How does one feel about Kitty?

In just the beginning of The Return of the Soldier, we have encountered quite a few interesting characters, but what does one think of Kitty in particular? Is the author challenging us to sympathize with her? Kitty Baldry, wife of Chris Baldry, can be described as an upperclass woman with her life revolving around luxury, manners, and the comfort of the aristocratic life.  I do not think Kitty will ever be able to snap out of that lifestyle as proven that not even after the death of her child. This is why at this point in the novel I do not find her a sympathetic character and do not sympathize when her husband does not recognize her.

The author emphasizes society, like Kitty, that stayed back during WWI because their viewpoints do not change like a soldier’s viewpoints do. Their lifestyles remain relatively the same, while soldiers have been wounded with what they’ve seen.  Kitty is stuck in the mentality of making herself seem nice, important, and trying so hard to please others. She says, “I specially want to be kind to people while Chris is away. One wants to deserve well of Heaven” (pg 52). By those statements it becomes more clear to the reader that Kitty is self-seeking and wants to do life for the well-being of her, not because she actually cares for others. We have to remember that Chris has gone through a traumatic period in his life. He no longer sees the world like Kitty does, it is no longer about luxuries and what others think of him; he has experienced one of the worst wars humanity has ever known. A class system does not mean much to him. His perspective of everyday life is not the same anymore. The life he is used to now is not the life she is used to and she clearly does not seem to understand. When a soldier, in this case her husband, returns from war, the reader would think that a wife would be so attentive and give full attention to him. War is not something to brush off, but Kitty once again still has to make his arrival about her. Being worried and stuck in the mentality that appearance and class are still all that matter, she greets her husband in an extravagant unnecessary way. She restored her wedding dress wearing it with pearls around her throat and lets a longer chain of diamonds droop (pg 66). Chris not only arrives to a new surprising home, “up here …in this old place…how one hears the pines… this house is different” (pg 65), but thinks of another woman when he sees his wife.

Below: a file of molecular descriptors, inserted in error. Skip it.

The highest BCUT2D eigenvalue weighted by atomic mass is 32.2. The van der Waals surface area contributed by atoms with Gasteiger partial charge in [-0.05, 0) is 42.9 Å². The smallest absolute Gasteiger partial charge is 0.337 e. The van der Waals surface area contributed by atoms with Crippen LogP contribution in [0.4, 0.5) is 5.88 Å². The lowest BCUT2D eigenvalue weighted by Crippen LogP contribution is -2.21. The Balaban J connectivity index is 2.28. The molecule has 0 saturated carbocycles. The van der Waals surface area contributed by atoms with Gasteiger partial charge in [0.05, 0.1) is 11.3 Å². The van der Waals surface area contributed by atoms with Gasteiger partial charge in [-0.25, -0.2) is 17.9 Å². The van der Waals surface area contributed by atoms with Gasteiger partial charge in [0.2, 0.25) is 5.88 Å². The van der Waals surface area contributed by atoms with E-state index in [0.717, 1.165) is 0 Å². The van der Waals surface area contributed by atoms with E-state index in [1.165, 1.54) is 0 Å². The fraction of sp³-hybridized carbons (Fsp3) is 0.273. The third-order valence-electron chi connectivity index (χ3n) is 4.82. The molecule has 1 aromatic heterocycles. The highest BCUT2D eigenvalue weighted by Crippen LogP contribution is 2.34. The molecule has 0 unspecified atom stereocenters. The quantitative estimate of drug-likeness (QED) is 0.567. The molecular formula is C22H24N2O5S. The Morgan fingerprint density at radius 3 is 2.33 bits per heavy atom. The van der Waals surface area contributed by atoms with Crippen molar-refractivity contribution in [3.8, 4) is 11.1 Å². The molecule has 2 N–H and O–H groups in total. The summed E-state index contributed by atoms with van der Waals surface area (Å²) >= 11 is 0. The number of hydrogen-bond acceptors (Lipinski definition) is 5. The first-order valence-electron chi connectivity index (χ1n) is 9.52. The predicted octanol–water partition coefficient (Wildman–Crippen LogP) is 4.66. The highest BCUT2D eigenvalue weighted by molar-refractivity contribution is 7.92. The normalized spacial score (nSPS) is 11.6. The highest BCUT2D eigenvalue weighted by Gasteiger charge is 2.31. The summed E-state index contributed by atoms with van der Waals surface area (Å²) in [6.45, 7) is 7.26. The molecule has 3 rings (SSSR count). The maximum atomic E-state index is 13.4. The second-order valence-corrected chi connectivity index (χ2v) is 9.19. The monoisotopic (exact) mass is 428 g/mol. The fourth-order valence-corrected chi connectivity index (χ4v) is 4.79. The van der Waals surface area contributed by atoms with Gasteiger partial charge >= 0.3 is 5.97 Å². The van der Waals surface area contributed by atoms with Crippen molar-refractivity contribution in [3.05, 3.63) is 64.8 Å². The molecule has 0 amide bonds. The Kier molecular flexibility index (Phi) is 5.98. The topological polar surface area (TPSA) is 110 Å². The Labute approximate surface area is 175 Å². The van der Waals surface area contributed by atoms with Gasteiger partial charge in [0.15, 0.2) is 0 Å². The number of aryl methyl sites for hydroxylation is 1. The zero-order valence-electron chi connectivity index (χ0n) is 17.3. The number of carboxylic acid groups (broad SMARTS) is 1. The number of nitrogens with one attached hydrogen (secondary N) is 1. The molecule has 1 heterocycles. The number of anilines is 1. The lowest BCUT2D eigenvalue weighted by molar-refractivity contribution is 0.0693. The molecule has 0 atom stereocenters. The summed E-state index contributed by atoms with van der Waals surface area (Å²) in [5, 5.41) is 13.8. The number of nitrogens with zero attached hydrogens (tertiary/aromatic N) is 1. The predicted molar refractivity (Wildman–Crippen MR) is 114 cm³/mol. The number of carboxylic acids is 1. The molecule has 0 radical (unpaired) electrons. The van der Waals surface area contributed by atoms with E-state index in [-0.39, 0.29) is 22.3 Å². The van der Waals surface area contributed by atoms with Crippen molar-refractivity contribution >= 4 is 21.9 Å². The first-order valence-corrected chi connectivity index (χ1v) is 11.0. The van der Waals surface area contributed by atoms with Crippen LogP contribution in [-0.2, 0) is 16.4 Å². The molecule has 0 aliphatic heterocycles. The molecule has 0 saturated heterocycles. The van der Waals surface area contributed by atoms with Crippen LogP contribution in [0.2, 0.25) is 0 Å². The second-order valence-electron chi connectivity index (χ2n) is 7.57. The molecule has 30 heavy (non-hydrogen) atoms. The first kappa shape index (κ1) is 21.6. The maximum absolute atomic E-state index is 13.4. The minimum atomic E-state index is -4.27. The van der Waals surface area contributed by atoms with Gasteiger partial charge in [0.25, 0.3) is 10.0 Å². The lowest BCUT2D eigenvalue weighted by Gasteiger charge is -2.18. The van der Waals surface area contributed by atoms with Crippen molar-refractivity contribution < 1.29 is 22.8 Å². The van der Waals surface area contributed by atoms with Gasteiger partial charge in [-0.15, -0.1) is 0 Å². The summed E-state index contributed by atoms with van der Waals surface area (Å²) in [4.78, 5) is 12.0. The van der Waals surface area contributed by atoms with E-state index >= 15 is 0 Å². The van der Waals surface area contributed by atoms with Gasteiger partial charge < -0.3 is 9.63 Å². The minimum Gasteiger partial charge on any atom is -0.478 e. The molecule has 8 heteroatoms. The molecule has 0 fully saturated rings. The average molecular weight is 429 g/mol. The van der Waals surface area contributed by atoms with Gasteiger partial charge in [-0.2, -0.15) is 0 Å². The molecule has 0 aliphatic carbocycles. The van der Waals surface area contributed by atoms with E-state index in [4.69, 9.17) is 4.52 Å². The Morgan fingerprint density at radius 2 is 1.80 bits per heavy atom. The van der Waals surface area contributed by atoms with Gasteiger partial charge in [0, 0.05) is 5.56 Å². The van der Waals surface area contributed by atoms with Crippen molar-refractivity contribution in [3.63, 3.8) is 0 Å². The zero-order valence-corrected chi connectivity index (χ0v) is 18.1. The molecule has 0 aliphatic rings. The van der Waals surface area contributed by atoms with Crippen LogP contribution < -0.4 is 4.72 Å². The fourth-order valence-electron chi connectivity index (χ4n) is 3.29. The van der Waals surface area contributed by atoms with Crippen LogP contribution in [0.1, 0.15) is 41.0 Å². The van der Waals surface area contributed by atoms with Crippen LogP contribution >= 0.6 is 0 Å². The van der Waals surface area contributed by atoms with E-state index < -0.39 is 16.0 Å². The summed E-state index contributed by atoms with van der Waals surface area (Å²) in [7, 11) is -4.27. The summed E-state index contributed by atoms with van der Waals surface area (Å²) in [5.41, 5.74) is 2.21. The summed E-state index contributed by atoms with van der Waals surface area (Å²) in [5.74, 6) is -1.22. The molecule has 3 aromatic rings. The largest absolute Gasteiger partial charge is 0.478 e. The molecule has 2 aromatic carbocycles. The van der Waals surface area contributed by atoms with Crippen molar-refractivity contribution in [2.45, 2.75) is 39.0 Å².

The way Chris reacts to all the change around him since his arrival shows that his lifestyle has drastically changed and no longer has the ego of Kitty. Kitty in the mind of the child does not seem to have it and leaves “like a child who hasn’t enjoyed a party” (pg 71). How does one sympathize with acts like those?

 

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